Hackney - what does Hackney surname mean?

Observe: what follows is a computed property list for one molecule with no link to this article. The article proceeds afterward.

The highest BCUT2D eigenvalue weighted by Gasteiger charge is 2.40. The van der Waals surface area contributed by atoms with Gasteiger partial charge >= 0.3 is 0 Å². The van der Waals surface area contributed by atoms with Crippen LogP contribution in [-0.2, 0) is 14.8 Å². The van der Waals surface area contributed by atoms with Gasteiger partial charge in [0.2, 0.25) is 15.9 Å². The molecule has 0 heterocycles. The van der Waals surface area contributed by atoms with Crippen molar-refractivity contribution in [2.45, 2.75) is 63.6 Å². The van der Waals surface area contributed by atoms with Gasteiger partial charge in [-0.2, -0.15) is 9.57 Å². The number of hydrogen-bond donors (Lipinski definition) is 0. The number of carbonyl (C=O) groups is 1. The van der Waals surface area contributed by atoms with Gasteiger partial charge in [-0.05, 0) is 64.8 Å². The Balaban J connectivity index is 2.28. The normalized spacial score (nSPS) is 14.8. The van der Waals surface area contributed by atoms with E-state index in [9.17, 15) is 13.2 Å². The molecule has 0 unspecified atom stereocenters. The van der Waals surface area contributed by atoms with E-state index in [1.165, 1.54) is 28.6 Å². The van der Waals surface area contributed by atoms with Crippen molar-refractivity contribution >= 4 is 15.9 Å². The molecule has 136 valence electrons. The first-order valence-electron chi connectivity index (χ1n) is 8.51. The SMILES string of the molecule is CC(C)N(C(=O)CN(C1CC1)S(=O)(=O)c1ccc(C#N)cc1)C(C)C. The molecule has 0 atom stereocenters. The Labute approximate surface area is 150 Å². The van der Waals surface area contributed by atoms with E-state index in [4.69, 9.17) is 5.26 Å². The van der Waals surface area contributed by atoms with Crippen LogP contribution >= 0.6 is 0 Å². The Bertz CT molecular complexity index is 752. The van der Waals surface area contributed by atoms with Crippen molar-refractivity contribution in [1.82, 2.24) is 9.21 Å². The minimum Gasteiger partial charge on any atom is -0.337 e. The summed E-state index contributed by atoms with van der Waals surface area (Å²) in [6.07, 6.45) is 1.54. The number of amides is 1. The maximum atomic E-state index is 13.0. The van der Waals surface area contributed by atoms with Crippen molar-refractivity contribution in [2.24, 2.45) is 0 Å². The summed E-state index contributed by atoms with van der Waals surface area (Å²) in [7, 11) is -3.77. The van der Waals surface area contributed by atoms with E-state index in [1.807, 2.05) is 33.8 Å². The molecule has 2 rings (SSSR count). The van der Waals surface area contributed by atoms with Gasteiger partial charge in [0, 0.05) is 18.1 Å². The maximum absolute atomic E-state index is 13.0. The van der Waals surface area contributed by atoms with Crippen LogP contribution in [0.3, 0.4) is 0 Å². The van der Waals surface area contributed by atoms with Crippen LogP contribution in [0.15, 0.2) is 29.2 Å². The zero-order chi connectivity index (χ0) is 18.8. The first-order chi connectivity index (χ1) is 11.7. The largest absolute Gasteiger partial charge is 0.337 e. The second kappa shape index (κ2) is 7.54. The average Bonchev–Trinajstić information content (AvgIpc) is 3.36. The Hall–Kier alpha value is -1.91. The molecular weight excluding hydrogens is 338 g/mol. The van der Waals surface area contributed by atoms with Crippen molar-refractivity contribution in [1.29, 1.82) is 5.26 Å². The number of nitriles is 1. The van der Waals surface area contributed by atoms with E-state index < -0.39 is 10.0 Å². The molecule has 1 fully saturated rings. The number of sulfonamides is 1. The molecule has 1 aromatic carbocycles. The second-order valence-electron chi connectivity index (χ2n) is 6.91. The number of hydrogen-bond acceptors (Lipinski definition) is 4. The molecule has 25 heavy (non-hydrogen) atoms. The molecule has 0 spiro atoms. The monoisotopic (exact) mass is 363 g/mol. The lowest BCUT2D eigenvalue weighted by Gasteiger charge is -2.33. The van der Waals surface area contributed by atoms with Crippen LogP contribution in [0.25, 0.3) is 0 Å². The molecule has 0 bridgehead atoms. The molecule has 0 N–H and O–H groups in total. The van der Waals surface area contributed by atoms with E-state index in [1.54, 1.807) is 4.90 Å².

Recorded as Hackney and sometimes the rare dialectal Heckney, this is an English medieval surname. It is locational from the former village of Hackney, now the London borough of Hackney, a place first recorded in the year 1260 as Hakney. The meaning of the placename and hence the later surname is believed to be `Hacca`s island` from the Olde English pre 7th century word `hacca` meaning a hook or bend, and `eg` an island. This was not necessary an island on a river, it could refer to a raised portion of land on a marsh or moor, but in this case it probably does refer to an island on the River Lea. Being locational this is usually a `from` name. That is to say a surname given to a person after he or sometimes she, had left their original homestead to move elsewhere. It was and it often remains, that the easiest way to identify a stranger was to call that person by the name of the place from whence they came. In this case the earliest recording is probably that of Benedict de Hackenaye, who appears in the Hundred Rolls of the city of London, in 1273. Later we have Adam de Hakenay in the Poll Tax rolls of Yorkshire in 1379, whilst in early surviving church registers that of William Heckney. He married Ann Buckler at St Brides Fleet Street, in the city of London, on September 27th 1618.
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